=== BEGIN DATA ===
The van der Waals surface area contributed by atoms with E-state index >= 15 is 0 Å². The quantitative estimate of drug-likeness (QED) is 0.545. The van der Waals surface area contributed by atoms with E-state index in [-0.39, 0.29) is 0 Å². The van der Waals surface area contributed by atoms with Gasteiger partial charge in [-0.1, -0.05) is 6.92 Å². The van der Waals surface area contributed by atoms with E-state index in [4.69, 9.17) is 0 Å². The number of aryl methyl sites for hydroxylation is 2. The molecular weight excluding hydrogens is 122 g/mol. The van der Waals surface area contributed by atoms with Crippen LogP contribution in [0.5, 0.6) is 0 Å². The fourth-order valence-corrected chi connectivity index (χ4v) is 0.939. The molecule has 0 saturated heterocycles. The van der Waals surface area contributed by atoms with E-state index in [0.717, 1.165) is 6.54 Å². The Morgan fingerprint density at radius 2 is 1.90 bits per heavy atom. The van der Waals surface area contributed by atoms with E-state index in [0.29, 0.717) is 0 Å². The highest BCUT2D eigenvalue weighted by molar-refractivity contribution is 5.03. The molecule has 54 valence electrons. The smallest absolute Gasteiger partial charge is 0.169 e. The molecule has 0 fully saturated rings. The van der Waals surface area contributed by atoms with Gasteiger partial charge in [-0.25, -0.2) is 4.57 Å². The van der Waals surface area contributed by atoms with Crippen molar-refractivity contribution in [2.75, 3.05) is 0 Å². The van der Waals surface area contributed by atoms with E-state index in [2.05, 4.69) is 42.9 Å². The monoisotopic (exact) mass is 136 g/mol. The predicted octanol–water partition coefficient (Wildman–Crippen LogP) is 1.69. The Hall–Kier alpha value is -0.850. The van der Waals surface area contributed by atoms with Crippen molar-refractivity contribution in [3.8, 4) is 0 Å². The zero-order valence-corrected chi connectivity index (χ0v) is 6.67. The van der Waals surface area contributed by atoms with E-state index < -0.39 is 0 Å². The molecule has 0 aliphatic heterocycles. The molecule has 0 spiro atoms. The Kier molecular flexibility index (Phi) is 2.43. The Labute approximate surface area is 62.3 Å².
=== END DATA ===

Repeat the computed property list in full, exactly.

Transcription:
The van der Waals surface area contributed by atoms with E-state index >= 15 is 0 Å². The quantitative estimate of drug-likeness (QED) is 0.545. The van der Waals surface area contributed by atoms with E-state index in [-0.39, 0.29) is 0 Å². The van der Waals surface area contributed by atoms with Gasteiger partial charge in [-0.1, -0.05) is 6.92 Å². The van der Waals surface area contributed by atoms with E-state index in [4.69, 9.17) is 0 Å². The number of aryl methyl sites for hydroxylation is 2. The molecular weight excluding hydrogens is 122 g/mol. The van der Waals surface area contributed by atoms with Crippen LogP contribution in [0.5, 0.6) is 0 Å². The fourth-order valence-corrected chi connectivity index (χ4v) is 0.939. The molecule has 0 saturated heterocycles. The van der Waals surface area contributed by atoms with E-state index in [0.717, 1.165) is 6.54 Å². The Morgan fingerprint density at radius 2 is 1.90 bits per heavy atom. The van der Waals surface area contributed by atoms with E-state index in [0.29, 0.717) is 0 Å². The highest BCUT2D eigenvalue weighted by molar-refractivity contribution is 5.03. The molecule has 54 valence electrons. The smallest absolute Gasteiger partial charge is 0.169 e. The molecule has 0 fully saturated rings. The van der Waals surface area contributed by atoms with Gasteiger partial charge in [-0.25, -0.2) is 4.57 Å². The van der Waals surface area contributed by atoms with Crippen molar-refractivity contribution in [2.75, 3.05) is 0 Å². The van der Waals surface area contributed by atoms with E-state index in [2.05, 4.69) is 42.9 Å². The monoisotopic (exact) mass is 136 g/mol. The predicted octanol–water partition coefficient (Wildman–Crippen LogP) is 1.69. The Hall–Kier alpha value is -0.850. The van der Waals surface area contributed by atoms with Crippen molar-refractivity contribution in [3.8, 4) is 0 Å². The zero-order valence-corrected chi connectivity index (χ0v) is 6.67. The van der Waals surface area contributed by atoms with E-state index < -0.39 is 0 Å². The molecule has 0 aliphatic heterocycles. The molecule has 0 spiro atoms. The Kier molecular flexibility index (Phi) is 2.43. The Labute approximate surface area is 62.3 Å².